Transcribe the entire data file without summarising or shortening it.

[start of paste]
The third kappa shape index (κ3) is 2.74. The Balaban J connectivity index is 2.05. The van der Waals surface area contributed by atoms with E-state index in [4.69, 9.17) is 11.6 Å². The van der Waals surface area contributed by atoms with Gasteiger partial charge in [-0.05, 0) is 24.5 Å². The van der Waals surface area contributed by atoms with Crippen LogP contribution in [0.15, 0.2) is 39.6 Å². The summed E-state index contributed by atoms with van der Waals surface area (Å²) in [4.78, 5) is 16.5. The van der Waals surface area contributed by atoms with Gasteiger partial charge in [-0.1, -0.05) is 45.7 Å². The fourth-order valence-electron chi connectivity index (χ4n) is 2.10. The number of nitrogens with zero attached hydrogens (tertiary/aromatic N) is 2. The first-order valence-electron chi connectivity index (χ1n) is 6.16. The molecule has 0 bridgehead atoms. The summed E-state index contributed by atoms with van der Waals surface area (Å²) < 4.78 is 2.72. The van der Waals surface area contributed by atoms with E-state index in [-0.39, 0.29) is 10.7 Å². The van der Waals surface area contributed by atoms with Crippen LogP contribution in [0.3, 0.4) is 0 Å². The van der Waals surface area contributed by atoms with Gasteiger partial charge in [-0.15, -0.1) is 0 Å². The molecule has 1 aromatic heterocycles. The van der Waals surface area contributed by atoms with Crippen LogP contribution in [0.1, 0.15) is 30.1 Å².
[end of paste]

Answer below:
The third kappa shape index (κ3) is 2.74. The Balaban J connectivity index is 2.05. The van der Waals surface area contributed by atoms with E-state index in [4.69, 9.17) is 11.6 Å². The van der Waals surface area contributed by atoms with Gasteiger partial charge in [-0.05, 0) is 24.5 Å². The van der Waals surface area contributed by atoms with Crippen LogP contribution in [0.15, 0.2) is 39.6 Å². The summed E-state index contributed by atoms with van der Waals surface area (Å²) in [4.78, 5) is 16.5. The van der Waals surface area contributed by atoms with Gasteiger partial charge in [-0.1, -0.05) is 45.7 Å². The fourth-order valence-electron chi connectivity index (χ4n) is 2.10. The number of nitrogens with zero attached hydrogens (tertiary/aromatic N) is 2. The first-order valence-electron chi connectivity index (χ1n) is 6.16. The molecule has 0 bridgehead atoms. The summed E-state index contributed by atoms with van der Waals surface area (Å²) < 4.78 is 2.72. The van der Waals surface area contributed by atoms with E-state index in [-0.39, 0.29) is 10.7 Å². The van der Waals surface area contributed by atoms with Crippen LogP contribution in [0.3, 0.4) is 0 Å². The van der Waals surface area contributed by atoms with Gasteiger partial charge in [-0.15, -0.1) is 0 Å². The molecule has 1 aromatic heterocycles. The van der Waals surface area contributed by atoms with Crippen LogP contribution in [0.1, 0.15) is 30.1 Å².